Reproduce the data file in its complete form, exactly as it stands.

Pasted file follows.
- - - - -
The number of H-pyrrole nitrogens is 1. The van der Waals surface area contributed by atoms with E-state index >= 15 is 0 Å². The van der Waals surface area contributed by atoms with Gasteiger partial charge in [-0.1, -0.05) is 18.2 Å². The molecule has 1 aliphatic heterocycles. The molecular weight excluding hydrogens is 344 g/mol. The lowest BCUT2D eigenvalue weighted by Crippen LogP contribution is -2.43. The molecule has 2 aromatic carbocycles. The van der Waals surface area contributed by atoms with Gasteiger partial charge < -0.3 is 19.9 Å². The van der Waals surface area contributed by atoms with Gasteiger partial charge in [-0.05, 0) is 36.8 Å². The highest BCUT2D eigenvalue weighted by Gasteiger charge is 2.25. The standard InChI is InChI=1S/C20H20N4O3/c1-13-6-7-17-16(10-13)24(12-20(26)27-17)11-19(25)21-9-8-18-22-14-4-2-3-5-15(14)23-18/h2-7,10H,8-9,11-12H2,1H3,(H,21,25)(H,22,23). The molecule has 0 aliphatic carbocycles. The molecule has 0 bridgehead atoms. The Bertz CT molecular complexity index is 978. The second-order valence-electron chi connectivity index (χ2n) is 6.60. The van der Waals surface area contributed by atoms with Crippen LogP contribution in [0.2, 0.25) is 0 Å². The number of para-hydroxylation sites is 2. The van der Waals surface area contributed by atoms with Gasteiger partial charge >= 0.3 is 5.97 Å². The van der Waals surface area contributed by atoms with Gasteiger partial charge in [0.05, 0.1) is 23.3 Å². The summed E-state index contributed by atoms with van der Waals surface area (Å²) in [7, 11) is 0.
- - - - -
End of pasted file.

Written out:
The number of H-pyrrole nitrogens is 1. The van der Waals surface area contributed by atoms with E-state index >= 15 is 0 Å². The van der Waals surface area contributed by atoms with Gasteiger partial charge in [-0.1, -0.05) is 18.2 Å². The molecule has 1 aliphatic heterocycles. The molecular weight excluding hydrogens is 344 g/mol. The lowest BCUT2D eigenvalue weighted by Crippen LogP contribution is -2.43. The molecule has 2 aromatic carbocycles. The van der Waals surface area contributed by atoms with Gasteiger partial charge < -0.3 is 19.9 Å². The van der Waals surface area contributed by atoms with Gasteiger partial charge in [-0.05, 0) is 36.8 Å². The highest BCUT2D eigenvalue weighted by Gasteiger charge is 2.25. The standard InChI is InChI=1S/C20H20N4O3/c1-13-6-7-17-16(10-13)24(12-20(26)27-17)11-19(25)21-9-8-18-22-14-4-2-3-5-15(14)23-18/h2-7,10H,8-9,11-12H2,1H3,(H,21,25)(H,22,23). The molecule has 0 aliphatic carbocycles. The molecule has 0 bridgehead atoms. The Bertz CT molecular complexity index is 978. The second-order valence-electron chi connectivity index (χ2n) is 6.60. The van der Waals surface area contributed by atoms with Crippen LogP contribution in [0.2, 0.25) is 0 Å². The number of para-hydroxylation sites is 2. The van der Waals surface area contributed by atoms with Gasteiger partial charge >= 0.3 is 5.97 Å². The van der Waals surface area contributed by atoms with Gasteiger partial charge in [0.05, 0.1) is 23.3 Å². The summed E-state index contributed by atoms with van der Waals surface area (Å²) in [7, 11) is 0.